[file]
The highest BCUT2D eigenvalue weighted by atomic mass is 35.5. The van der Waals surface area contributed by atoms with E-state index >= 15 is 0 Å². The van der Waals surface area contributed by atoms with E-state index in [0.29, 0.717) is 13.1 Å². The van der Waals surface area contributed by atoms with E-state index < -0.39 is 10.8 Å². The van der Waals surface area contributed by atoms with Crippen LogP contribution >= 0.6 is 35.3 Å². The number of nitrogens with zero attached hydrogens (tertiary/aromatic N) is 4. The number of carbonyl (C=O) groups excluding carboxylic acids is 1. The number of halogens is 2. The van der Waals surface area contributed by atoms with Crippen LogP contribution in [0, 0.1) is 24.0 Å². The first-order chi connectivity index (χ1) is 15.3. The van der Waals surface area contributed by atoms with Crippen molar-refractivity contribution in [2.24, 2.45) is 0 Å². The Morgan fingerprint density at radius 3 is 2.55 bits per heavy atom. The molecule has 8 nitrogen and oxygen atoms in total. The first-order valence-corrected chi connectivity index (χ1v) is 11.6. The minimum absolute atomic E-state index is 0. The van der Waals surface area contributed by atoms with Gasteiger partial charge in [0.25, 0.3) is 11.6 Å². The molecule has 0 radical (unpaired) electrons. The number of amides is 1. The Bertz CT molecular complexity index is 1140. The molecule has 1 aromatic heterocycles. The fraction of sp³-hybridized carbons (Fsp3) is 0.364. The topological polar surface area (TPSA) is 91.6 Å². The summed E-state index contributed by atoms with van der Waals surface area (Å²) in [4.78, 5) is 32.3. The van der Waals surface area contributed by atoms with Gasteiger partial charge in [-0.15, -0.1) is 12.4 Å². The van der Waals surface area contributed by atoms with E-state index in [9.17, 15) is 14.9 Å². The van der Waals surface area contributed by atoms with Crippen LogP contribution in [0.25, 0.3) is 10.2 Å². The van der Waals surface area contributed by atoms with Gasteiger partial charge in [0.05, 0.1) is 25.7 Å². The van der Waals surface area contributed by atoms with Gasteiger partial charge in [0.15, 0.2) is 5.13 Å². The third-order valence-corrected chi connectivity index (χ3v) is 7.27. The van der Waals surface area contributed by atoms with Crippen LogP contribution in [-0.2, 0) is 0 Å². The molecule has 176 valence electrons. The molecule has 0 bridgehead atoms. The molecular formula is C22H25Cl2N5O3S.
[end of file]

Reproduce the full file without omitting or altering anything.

The highest BCUT2D eigenvalue weighted by atomic mass is 35.5. The van der Waals surface area contributed by atoms with E-state index >= 15 is 0 Å². The van der Waals surface area contributed by atoms with E-state index in [0.29, 0.717) is 13.1 Å². The van der Waals surface area contributed by atoms with E-state index < -0.39 is 10.8 Å². The van der Waals surface area contributed by atoms with Crippen LogP contribution >= 0.6 is 35.3 Å². The number of nitrogens with zero attached hydrogens (tertiary/aromatic N) is 4. The number of carbonyl (C=O) groups excluding carboxylic acids is 1. The number of halogens is 2. The van der Waals surface area contributed by atoms with Crippen LogP contribution in [0, 0.1) is 24.0 Å². The first-order chi connectivity index (χ1) is 15.3. The van der Waals surface area contributed by atoms with Crippen molar-refractivity contribution in [2.24, 2.45) is 0 Å². The Morgan fingerprint density at radius 3 is 2.55 bits per heavy atom. The molecule has 8 nitrogen and oxygen atoms in total. The first-order valence-corrected chi connectivity index (χ1v) is 11.6. The minimum absolute atomic E-state index is 0. The van der Waals surface area contributed by atoms with Gasteiger partial charge in [0.25, 0.3) is 11.6 Å². The molecule has 0 radical (unpaired) electrons. The number of amides is 1. The Bertz CT molecular complexity index is 1140. The molecule has 1 aromatic heterocycles. The fraction of sp³-hybridized carbons (Fsp3) is 0.364. The topological polar surface area (TPSA) is 91.6 Å². The summed E-state index contributed by atoms with van der Waals surface area (Å²) in [4.78, 5) is 32.3. The van der Waals surface area contributed by atoms with Gasteiger partial charge in [-0.15, -0.1) is 12.4 Å². The van der Waals surface area contributed by atoms with E-state index in [9.17, 15) is 14.9 Å². The van der Waals surface area contributed by atoms with Crippen LogP contribution in [0.25, 0.3) is 10.2 Å². The van der Waals surface area contributed by atoms with Gasteiger partial charge in [0.05, 0.1) is 25.7 Å². The van der Waals surface area contributed by atoms with Gasteiger partial charge in [0.15, 0.2) is 5.13 Å². The third-order valence-corrected chi connectivity index (χ3v) is 7.27. The van der Waals surface area contributed by atoms with Crippen LogP contribution in [-0.2, 0) is 0 Å². The molecule has 176 valence electrons. The molecule has 0 bridgehead atoms. The molecular formula is C22H25Cl2N5O3S.